The Lionesses are back in action one month after their heartbreaking defeat in the World Cup final — and they've got a point to prove.
Since the World Cup final, it has been easy to wonder what might have happened had England's performance in the final matched their performances in the rest of the tournament.
If only England had won the World Cup...the Lionesses would have had their '66 moment, the country would have rejoiced as football finally came home — perhaps Rishi Sunak would have announced a national bank holiday.
But there is another side to that, of course.
If England had won the World Cup, the issues that led 15 members of Spain's national team to boycott the squad even before the World Cup began — issues that affect so many in the world of women's football — might never have been taken seriously.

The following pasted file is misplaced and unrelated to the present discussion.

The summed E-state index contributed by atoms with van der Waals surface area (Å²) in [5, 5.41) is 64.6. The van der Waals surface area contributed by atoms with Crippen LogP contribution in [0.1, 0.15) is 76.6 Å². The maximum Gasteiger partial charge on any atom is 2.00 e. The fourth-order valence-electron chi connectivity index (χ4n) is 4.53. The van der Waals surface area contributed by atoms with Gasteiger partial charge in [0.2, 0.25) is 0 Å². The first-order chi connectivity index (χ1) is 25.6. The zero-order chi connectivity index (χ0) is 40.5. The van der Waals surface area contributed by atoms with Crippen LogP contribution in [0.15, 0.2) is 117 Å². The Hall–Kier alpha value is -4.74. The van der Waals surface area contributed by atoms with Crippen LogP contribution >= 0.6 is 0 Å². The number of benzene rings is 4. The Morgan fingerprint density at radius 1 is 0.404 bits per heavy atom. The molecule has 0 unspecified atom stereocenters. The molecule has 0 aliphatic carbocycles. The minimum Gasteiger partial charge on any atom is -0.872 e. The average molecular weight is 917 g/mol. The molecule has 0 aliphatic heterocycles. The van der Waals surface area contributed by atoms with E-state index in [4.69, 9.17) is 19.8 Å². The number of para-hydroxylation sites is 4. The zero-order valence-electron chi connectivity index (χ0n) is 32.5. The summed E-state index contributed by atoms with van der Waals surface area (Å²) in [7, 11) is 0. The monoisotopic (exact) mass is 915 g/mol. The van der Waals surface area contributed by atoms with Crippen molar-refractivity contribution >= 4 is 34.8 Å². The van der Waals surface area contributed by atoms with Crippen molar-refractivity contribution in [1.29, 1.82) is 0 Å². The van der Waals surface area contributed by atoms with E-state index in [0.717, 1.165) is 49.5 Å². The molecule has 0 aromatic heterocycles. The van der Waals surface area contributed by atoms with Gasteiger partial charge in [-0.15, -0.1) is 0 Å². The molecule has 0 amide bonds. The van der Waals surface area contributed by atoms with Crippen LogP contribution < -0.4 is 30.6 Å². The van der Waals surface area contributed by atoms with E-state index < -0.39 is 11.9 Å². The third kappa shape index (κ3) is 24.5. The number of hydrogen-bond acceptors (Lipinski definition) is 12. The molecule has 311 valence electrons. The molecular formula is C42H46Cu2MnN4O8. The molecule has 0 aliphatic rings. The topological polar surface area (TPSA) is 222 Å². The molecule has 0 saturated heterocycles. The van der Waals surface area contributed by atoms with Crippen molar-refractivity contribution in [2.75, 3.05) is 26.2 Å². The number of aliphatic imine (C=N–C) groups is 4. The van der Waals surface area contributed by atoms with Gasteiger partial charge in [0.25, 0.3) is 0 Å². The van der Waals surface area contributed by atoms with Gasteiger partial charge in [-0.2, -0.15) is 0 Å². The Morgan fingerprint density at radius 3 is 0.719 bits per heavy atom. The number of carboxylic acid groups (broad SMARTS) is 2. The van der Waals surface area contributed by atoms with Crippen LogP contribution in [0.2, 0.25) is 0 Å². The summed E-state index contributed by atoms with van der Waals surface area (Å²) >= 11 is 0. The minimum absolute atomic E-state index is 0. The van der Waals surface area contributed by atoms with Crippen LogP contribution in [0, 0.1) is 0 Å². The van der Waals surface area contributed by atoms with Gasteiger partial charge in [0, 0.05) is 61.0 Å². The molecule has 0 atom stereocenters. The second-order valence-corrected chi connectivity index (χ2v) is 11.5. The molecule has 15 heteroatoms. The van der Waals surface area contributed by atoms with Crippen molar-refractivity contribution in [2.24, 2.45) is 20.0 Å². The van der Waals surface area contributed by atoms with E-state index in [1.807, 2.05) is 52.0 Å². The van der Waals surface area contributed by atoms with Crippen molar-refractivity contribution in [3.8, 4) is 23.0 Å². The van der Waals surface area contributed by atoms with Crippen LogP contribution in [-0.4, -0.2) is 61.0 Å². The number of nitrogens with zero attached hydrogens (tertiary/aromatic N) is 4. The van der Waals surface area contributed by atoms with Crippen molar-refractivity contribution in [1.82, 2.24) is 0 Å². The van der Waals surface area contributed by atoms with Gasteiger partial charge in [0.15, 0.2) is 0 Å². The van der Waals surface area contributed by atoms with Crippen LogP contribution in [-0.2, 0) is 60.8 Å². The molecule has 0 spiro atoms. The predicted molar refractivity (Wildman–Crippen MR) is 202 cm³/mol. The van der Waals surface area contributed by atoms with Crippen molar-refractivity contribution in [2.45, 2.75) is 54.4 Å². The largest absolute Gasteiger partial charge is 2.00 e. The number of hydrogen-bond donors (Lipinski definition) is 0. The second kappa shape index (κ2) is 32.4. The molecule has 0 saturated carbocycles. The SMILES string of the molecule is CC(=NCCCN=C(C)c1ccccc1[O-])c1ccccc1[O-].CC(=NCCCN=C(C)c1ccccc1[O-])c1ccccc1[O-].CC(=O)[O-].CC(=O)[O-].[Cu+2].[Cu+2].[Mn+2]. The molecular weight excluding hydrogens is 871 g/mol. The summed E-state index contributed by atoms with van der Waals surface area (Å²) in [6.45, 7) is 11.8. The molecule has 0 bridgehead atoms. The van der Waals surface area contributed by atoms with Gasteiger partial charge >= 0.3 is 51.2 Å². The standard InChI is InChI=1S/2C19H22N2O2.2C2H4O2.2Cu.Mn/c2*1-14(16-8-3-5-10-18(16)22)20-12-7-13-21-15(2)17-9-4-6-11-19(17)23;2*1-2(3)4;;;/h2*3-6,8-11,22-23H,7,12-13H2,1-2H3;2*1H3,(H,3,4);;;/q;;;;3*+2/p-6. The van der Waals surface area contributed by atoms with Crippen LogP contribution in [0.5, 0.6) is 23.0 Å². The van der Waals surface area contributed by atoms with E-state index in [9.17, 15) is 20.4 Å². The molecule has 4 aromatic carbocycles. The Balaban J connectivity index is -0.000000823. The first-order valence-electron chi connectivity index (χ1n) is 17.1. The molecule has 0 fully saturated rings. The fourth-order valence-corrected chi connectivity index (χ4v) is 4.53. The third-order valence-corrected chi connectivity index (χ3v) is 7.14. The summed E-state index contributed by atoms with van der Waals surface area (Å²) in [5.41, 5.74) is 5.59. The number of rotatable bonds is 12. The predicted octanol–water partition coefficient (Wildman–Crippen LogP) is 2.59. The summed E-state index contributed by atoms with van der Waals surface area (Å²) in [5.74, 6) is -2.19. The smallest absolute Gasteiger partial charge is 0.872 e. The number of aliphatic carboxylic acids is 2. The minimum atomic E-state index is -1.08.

Lionesses captain Millie Bright recently expressed her wholehearted support for the Spanish team that had beaten them in the final.
She said: «They have just achieved the biggest prize in football and it is fair to say that all of that has been overshadowed.
»So we stand in solidarity with the players and hope that everything is now in a better place for them moving forward."
The Lionesses may have lost the World Cup — but it is impossible to say yet just how much women's football has gained from this tournament.
Since the moment when Spanish Football Federation president Luis Rubiales grabbed and kissed Jenni Hermoso, the federation has been under pressure to act.
Rubiales eventually resigned, while coach Jorge Vilda and general secretary Andreu Camps were sacked.
On September 20, the federation apologised to Hermoso and the other players for failing to foster 'a climate of trust' in the international camp.
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